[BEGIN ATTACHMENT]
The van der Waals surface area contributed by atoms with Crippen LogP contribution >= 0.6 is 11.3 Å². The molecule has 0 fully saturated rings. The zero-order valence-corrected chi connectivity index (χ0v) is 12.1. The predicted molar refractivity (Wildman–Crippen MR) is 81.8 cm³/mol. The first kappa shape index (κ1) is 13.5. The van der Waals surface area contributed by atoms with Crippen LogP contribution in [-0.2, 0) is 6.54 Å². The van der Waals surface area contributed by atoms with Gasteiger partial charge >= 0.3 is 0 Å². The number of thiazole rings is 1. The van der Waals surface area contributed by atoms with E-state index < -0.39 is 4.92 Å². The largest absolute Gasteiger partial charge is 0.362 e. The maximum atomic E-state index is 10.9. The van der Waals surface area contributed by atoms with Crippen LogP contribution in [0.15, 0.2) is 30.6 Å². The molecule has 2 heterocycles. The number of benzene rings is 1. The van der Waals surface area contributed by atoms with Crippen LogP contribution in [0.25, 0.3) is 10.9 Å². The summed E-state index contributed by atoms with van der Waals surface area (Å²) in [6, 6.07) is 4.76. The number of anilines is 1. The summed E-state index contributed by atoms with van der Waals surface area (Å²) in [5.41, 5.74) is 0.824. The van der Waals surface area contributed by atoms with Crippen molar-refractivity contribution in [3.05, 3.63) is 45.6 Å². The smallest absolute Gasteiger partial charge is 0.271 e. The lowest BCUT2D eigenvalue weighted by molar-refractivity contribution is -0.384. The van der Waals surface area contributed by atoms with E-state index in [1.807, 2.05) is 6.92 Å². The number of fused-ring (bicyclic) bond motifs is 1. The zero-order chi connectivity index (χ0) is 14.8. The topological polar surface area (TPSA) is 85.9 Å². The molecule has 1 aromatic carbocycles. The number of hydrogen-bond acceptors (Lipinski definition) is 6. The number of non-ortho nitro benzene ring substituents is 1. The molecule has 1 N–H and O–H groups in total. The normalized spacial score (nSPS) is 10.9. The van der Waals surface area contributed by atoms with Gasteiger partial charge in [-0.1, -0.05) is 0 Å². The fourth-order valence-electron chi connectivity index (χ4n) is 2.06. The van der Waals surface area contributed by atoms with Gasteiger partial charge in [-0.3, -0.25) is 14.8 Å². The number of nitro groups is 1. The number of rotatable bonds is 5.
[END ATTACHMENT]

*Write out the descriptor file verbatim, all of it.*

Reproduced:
The van der Waals surface area contributed by atoms with Crippen LogP contribution >= 0.6 is 11.3 Å². The molecule has 0 fully saturated rings. The zero-order valence-corrected chi connectivity index (χ0v) is 12.1. The predicted molar refractivity (Wildman–Crippen MR) is 81.8 cm³/mol. The first kappa shape index (κ1) is 13.5. The van der Waals surface area contributed by atoms with Crippen LogP contribution in [-0.2, 0) is 6.54 Å². The van der Waals surface area contributed by atoms with Gasteiger partial charge >= 0.3 is 0 Å². The number of thiazole rings is 1. The van der Waals surface area contributed by atoms with E-state index < -0.39 is 4.92 Å². The largest absolute Gasteiger partial charge is 0.362 e. The maximum atomic E-state index is 10.9. The van der Waals surface area contributed by atoms with Crippen LogP contribution in [0.15, 0.2) is 30.6 Å². The molecule has 2 heterocycles. The number of benzene rings is 1. The van der Waals surface area contributed by atoms with Crippen LogP contribution in [0.25, 0.3) is 10.9 Å². The summed E-state index contributed by atoms with van der Waals surface area (Å²) in [6, 6.07) is 4.76. The number of anilines is 1. The summed E-state index contributed by atoms with van der Waals surface area (Å²) in [5.41, 5.74) is 0.824. The van der Waals surface area contributed by atoms with Crippen molar-refractivity contribution in [3.05, 3.63) is 45.6 Å². The smallest absolute Gasteiger partial charge is 0.271 e. The lowest BCUT2D eigenvalue weighted by molar-refractivity contribution is -0.384. The van der Waals surface area contributed by atoms with E-state index in [1.807, 2.05) is 6.92 Å². The number of fused-ring (bicyclic) bond motifs is 1. The zero-order chi connectivity index (χ0) is 14.8. The topological polar surface area (TPSA) is 85.9 Å². The molecule has 1 aromatic carbocycles. The number of hydrogen-bond acceptors (Lipinski definition) is 6. The number of non-ortho nitro benzene ring substituents is 1. The molecule has 1 N–H and O–H groups in total. The normalized spacial score (nSPS) is 10.9. The van der Waals surface area contributed by atoms with Gasteiger partial charge in [-0.1, -0.05) is 0 Å². The fourth-order valence-electron chi connectivity index (χ4n) is 2.06. The van der Waals surface area contributed by atoms with Gasteiger partial charge in [-0.3, -0.25) is 14.8 Å². The number of nitro groups is 1. The number of rotatable bonds is 5.